Tales of Nordic Vikings date back as far as the 8th century, and accounts of “markings upon the skin” were documented by Arabic traders. These markings were described as being of unknown symbols, animals, trees and even longboats.
The unknown symbols were likely the “Vegvisir” (the symbol the resembles a sort of compass, with the meaning of the power of divinity), the “Aegishjalmur” (also known as the “Helm of Awe”, which was believed to provide protection in battle), the “Mjolnir” (also known as “Thor’s Hammer”, which represents might and power) and “Gungnir” (also known as the “Spear of Odin”, representing power and victory). The tree that was documented was likely that of “Yggdrasil”, which as the Nordic Tree of Life; which represented the “nine realms”, including Asgard (the kingdom of the gods) and Midgard (Earth). The Longboat was important to Nordic life because it was the lifeblood of trade and allowed them to travel great distances. Many people believe the Norse discovered North America far earlier than Christopher Columbus.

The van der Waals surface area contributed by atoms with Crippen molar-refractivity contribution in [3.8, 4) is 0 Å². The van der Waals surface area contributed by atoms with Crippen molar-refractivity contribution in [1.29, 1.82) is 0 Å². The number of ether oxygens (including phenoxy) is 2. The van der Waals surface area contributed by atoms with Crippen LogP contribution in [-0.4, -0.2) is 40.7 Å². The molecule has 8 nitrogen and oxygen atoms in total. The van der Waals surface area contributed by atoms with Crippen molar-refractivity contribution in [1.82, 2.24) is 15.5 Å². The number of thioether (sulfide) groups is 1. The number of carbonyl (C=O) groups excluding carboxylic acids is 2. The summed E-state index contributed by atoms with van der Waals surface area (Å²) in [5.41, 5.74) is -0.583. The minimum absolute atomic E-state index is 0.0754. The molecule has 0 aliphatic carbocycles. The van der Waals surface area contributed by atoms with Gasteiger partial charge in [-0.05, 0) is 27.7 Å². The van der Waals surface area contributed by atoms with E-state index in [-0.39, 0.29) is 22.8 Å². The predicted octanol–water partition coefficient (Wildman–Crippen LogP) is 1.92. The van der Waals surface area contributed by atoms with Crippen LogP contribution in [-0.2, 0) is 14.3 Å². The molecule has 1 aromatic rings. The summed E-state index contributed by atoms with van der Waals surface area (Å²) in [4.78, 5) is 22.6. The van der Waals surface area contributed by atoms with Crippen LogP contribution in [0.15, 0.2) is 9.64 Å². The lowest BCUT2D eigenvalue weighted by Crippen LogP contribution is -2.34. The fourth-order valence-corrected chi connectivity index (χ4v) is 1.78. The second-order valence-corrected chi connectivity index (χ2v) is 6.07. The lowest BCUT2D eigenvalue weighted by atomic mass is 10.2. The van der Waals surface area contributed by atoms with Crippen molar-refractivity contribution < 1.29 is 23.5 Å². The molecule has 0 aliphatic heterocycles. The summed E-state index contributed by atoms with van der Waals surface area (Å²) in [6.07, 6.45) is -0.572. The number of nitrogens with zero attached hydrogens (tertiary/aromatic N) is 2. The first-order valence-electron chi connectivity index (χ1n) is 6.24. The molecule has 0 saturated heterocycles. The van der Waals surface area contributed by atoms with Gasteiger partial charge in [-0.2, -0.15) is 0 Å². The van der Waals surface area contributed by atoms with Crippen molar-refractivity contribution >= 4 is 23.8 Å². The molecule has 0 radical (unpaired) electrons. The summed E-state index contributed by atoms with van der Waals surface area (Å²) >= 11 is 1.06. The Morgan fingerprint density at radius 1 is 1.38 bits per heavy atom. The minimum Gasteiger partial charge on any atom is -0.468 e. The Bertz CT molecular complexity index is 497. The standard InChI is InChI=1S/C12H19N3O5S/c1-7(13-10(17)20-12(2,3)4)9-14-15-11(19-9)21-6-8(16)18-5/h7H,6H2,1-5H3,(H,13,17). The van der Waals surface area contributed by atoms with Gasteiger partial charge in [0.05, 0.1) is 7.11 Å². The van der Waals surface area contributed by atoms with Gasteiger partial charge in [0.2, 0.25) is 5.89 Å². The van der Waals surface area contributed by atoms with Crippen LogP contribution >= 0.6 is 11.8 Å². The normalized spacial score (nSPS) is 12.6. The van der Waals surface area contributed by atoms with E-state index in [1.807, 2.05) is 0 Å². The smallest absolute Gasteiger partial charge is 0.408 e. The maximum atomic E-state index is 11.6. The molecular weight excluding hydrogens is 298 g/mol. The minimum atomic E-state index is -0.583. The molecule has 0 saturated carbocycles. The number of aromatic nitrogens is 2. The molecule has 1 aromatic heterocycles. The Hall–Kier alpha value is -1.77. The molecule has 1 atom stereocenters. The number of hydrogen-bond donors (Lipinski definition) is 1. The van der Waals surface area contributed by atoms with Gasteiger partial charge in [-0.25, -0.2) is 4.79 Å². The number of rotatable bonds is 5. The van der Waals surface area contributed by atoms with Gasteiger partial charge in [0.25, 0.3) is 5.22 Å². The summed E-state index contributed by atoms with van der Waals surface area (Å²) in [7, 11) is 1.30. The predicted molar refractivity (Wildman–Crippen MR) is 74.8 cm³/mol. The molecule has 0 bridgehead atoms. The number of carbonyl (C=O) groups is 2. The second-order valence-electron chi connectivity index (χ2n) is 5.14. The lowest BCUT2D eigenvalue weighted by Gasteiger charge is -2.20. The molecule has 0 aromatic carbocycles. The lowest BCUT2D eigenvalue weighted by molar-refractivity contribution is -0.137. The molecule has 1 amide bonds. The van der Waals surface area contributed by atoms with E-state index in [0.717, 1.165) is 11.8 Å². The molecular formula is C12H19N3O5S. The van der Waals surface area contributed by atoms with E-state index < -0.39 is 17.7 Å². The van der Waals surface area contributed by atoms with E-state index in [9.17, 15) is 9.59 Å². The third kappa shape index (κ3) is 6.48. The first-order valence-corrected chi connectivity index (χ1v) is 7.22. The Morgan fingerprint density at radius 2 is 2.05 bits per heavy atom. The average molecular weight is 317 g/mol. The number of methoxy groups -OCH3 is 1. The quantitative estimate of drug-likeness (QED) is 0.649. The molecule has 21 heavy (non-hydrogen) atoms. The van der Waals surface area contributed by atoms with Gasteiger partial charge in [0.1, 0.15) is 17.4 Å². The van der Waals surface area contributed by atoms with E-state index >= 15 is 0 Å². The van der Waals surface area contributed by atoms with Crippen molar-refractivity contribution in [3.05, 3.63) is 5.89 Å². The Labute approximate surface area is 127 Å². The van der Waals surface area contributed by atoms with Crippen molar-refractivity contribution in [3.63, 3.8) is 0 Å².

Not only was the Longboat important to trade and discovery, it was very prominently used for conquest. The Norse Vikings were a fierce and formidable force to recon with. The were described as “tall as palm trees” and often with red hair. They were believed to earn their tattoos either before or after battle. Their tattoos would have appeared either greenish or bluish because wood ash was the common component used to make tattoo “ink”. It was also said that many of the observed Norse warriors bore a dark tattoo surrounding their eyes, believed to make them stand out and look more menacing to their opponents.
In the recent years, the popularity of Norse inspired tattoos has been growing. Some get them for their beauty. Some get them for their intricacy. Yet some, still get them for their original symbolism important to the early Nordic warriors.